In addition to the great offerings of the Jewish ritual, there were certain minor offerings for which special provision was made. If we take this chapter and view it in the light of the Christian dispensation we shall see more clearly what has been gained by the Christian covenant. These offerings, in themselves considered, the Gentile mind will never be able fully to appreciate. The oblations were not intended for Gentiles, and therefore can only be understood in some of their broadest suggestions by the contrasts which are afforded by the Christian religion. We cannot but be struck by the fact that the penalties of worship, as expressed by all these offerings, are abolished. That the Jewish worship was a system of penalties is evident upon the face of the arrangements. The gifts were really substantial and costly; whatever there might be about them of mere sentiment and spiritual aspiration it is certain that the gifts themselves necessitated very heavy expenditure, and constituted in fact a species of personal taxation. The meaning of this is that sin wherever it is found necessitates punishment. The punishment of sin is in no wise suspended or abrogated by the Christian dispensation, but the sting of penalty is wholly abstracted from Christian worship by the very spirit of Christ. What is now given, even of a costly character, ceases to affect the mind with a sense of its burdensomeness and becomes rather a delight than an imposition, a response of the heart rather than a heavy toil of the reluctant hand. Throughout the Biblical revelation we are never allowed to lose sight of the fact that sin means suffering, and that in some way or other sin must be paid for—not in equivalents but in punishments, which are continually showing themselves unequal to the disastrous occasion. Payment on account of sin is the law of nature. We must not lose sight of this idea simply because there is no money in the transaction,—ailment, decrepitude, incapacity to enjoy and inability to respond to the claims of life, all manner of restlessness, fear and shame,—these are among the heavy payments which sin exacts at the hands of the sinner. It is difficult, too, to rid the mind of the idea that something like payment is involved in the act of worship; by payment in this sense must be understood the idea of compensation or doing something for the sake of blotting something else out, and thus, as it were, balancing accounts with Heaven. The Christian spirit delivers the soul from all this sense of mechanism and burdensomeness; though the worship is due and though the homage is paid, and thus words are imported into the exercise which savour of a commercial kind, yet what is due is rather an expression of spontaneous love, and what is paid is rather the inspiration of a grateful heart than any action that can be brought under the name of imposition or taxation.
It is impossible to compare this chapter with the law of Christian worship without observing how all narrow conceptions of God and of his requirements of the human soul are utterly abolished. The Jewish system was really a small one in all its conceptions of God. Jehovah was a task-master, a king who had prizes to give away and appointments to make in his celestial kingdom. He was an image of terror and of continual apprehension; his anger was to be appeased by suffering on the part of those who had offended, or by the offering of symbolic sacrifices. The day"s account could be settled within the day itself. The service was the labour of a hireling and not the sacred answer of the heart to the claim of divine love. All this is done away in the Christian dispensation. The idea of master, despot, ruler, in the low and base senses of these terms, has no place in Christian thinking. God is Father, pitiful and kind; Lord, as gracious as he is mighty; the Eternal who is continually incarnating himself in the separate moments of time. Worship is no longer confined to definite places as if it would be unacceptable unless offered under localising and narrowing conditions. Not in any mountain, nor in any metropolis exclusively is worship to be offered; the whole earth is now a church and every man is related to the priesthood of the Son of God. With those narrow conceptions all degrading thoughts of God are abolished. God is degraded to human thought when he is conceived of as a tyrant or as one who comes to claim mere suffering at the hands of the sinner. We are led to see that suffering is only intended as a means towards spiritual education, and is only used because through it alone can some parts of our nature be vitally and redeemingly touched. The suffering thus acquires a new character because it is invested with a new purpose. It is not suffering only, or suffering without moral suggestion and comfort; it is suffering as an educator, as a severity edged with mercy, as a mere point in a long and tedious process by which the soul is delivered from evil servitude and brought into sacred and holy liberty. Along with narrow conceptions and degrading thoughts of God all merely bodily exercises are done away. "Bodily exercise profiteth little." Long education was required to expel from the human mind the sophism that bodily exercise is needful to spiritual enlargement. Being in the body we use to a larger extent than is often supposed, the creatures of the flesh. It pleases us to think that we are able to do something or to suffer something which must of necessity have an effect upon the obligation created by our daily guilt. The ministrations which we offer to our vanity are often of the subtlest kind. Even in our Christian worship there is a tendency of the mind towards all that is meant by "bodily exercise": it may be by much speaking, it may be by overstraining the mind in an effort to be mechanically correct, it may be some superstitious idea of what is due to the majesty of God, it may be many things which cannot be named in words; but in the last analysis it will be found that the offering of bodily exercise conceals itself oftentimes within our most sacred spiritual abstractions and services. That Christianity seeks to deliver the soul from all such bondage, is one of its highest titles to the trust and veneration of men. Christianity risks itself upon its absolute spirituality. It is willing to part with all its externals in order that it may establish itself in the simple and unadulterated confidence of the heart. It has gone so far as to be willing to lay aside miracles, and prophecies, and tongues, and all signs and wonders—considering these but as so many bodily exercises—in order that it might set up a kingdom of spiritual truth and establish a service of spiritual consecration. Christianity has even gone so far as to say in the person of its greatest expounder, the Apostle Paul, that henceforth even Christ himself is not known after the flesh. What has become of the body of Christ is now a small question compared with what is the meaning of the rule of the Spirit of Christ in every province of human thought and life. Great Lessons follow from this train of reflection. We must put a stop to all those inferior teachers who would enclose the kingdom of heaven within certain questions of simply a fleshly kind, though those questions may never be defined under such broad conditions. We may debase even the question of inspiration into a merely carnal one; that is to say, we may be so anxious about the inspiration of certain particular individuals, as to where that inspiration began and ended and how it operated, as utterly to overlook the true nature and function of the ministry of the Holy Spirit in the human heart. It is possible to be so anxious to prove the actual rising of the body of Christ from the grave as to forget the higher resurrection, the nobler and grander ascension, the direct personal lordship of Christ over all things in heaven and in earth. There is no occasion so to pervert these suggestions as to deduce the mischievous inference that things introductory, accessory and explanatory, have been denied. Nothing of the kind. Our one object is to define the limit of such externals and illustrations, and to show that they all point towards an inner and inexpressible mystery: the kingdom of heaven in the heart—often without defined boundaries, but embracing all inspiration, conviction, service and hope; involving, in fact, the whole being in the very mystery of immortality and heaven. These reflections have a distinct bearing upon persons who would offer sacrifice or homage with the mere letter of Scripture. It cannot be too persistently Revelation -affirmed that it is possible to know the letter and yet not to know anything of the meaning of the spirit; to be learned in chapter and verse and to be completely qualified for cross-examination in the concordance, and yet never to have come within the sacred enclosure of spiritual revelation and ministry. The letter is true; the letter must be vindicated; but the letter itself is dishonoured when it is considered as final;—it is a magnificent portal to a magnificent palace or temple.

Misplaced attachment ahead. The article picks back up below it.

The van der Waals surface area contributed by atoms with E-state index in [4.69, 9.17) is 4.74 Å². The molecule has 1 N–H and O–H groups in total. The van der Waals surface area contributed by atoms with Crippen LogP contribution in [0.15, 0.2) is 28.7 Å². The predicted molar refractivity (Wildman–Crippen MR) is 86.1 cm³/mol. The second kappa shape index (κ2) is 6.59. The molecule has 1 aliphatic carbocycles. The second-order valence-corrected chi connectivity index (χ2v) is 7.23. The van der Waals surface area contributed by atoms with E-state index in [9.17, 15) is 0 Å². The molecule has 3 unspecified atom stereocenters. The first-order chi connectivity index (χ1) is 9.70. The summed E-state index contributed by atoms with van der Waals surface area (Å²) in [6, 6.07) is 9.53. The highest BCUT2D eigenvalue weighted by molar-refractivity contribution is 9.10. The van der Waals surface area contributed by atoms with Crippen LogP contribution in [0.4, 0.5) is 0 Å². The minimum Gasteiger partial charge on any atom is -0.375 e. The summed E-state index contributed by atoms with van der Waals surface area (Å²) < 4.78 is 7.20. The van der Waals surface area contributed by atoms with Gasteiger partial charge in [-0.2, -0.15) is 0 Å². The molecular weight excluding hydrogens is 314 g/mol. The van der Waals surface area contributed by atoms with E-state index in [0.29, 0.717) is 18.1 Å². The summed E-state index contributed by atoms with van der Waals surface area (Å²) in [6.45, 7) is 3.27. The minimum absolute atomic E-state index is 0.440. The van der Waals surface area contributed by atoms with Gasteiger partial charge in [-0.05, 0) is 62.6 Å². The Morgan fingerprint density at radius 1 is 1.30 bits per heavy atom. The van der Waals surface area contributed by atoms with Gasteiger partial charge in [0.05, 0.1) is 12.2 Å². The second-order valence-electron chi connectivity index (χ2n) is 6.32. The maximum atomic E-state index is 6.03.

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Parker, Joseph. "Commentary on Leviticus 3". The People's Bible by Joseph Parker. https://www.studylight.org/
the Second Week after Epiphany